Submit a letter to the editor or write to letters theatlantic. For observers of President Obama's actions, from his selection of foreign policy advisers to the institutional shifts that have occurred in the past 26 months, the prospective and now real use of military force to halt Qaddafi's mass targeting of Libya's civilian population should hardly as a surprise.
This new notion of American power's role in the world necessitates the multilateral application of military force, though, importantly, as a last resort. Your depiction of 2008 Democratic politics and the Obama administration's divide on the question of intervention in Libya strikes me as misguided or, at the very least, incomplete.
The National Security Council advisers who supported the full spectrum of Libya operations earlier this week--Samantha Power, Susan Rice, and Gayle Smith--have been adamant and public supporters of the implementation of the third pillar of the "responsibility to protect" doctrine, which includes the use of military force, if necessary. All three maintained close relationships with then-Senator Obama, particularly as a result of his active engagement in the Darfur advocacy movement.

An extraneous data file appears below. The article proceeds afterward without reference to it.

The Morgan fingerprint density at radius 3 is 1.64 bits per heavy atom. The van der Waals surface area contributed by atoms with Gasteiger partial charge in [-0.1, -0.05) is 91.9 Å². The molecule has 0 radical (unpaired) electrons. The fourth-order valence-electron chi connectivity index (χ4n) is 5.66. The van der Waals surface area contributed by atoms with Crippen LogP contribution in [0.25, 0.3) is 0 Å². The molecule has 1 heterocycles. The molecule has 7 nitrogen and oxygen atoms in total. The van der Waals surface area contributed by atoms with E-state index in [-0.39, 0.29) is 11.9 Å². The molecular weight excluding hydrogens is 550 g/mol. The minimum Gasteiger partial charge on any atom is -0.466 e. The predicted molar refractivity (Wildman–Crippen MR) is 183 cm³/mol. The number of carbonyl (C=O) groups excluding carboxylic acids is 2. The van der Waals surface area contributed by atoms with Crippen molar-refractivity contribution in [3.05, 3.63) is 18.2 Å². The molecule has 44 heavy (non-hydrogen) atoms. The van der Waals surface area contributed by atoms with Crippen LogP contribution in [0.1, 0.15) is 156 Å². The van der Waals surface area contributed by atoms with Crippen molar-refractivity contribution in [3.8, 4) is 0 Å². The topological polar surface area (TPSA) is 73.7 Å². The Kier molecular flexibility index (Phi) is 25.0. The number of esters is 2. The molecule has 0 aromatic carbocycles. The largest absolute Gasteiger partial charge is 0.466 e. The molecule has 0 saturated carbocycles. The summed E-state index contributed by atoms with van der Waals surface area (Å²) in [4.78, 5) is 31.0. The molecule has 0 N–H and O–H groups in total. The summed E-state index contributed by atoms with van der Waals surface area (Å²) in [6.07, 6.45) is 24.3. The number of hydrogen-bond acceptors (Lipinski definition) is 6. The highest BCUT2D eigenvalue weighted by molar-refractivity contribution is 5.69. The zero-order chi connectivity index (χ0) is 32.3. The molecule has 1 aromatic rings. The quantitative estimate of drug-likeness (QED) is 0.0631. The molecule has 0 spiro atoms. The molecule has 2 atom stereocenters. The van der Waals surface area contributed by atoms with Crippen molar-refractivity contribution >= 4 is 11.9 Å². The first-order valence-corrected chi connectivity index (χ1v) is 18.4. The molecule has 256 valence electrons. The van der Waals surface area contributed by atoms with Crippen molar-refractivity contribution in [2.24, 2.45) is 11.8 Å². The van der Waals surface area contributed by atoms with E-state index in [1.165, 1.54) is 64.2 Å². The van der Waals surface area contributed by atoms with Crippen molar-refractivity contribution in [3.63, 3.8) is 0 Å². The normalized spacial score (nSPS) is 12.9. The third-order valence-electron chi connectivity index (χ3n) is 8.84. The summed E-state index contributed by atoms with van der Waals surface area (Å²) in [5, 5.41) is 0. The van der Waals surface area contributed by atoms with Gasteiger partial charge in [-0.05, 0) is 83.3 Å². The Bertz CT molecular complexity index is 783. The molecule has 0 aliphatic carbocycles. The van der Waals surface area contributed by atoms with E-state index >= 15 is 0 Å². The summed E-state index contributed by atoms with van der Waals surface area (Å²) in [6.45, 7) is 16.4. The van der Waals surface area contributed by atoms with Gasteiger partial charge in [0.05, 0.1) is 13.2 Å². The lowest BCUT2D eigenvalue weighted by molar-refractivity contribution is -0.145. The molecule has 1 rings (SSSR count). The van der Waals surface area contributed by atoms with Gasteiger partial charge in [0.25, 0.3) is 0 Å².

The actions of the Obama administration's foreign policy agencies--particularly the prioritization of mass atrocities prevention in the recent Quadrennial Development and Diplomacy Review and the creation of Rosa Brooks' Office for Rule of Law and International Humanitarian Policy at DoD--have indicated the Obama administration's interest in altering his administration's use of American power in the international sphere.
We want to hear what you think about this article. However, if one surveys President Obama's foreign policy advisers during the presidential campaign--that is, the types of ideas and ideological frameworks he surrounded himself with--it seems obvious that then-Senator Obama's foreign policy priorities did not necessitate a decline in the use of American military power, but rather a shift in the ways in which it is used.
If it does, those observers should pay more attention.
You note that, for those who supported now-President Obama in the presidential primaries, his consistent opposition to the Iraq war was a critical policy distinction from now-Secretary Clinton's initial support.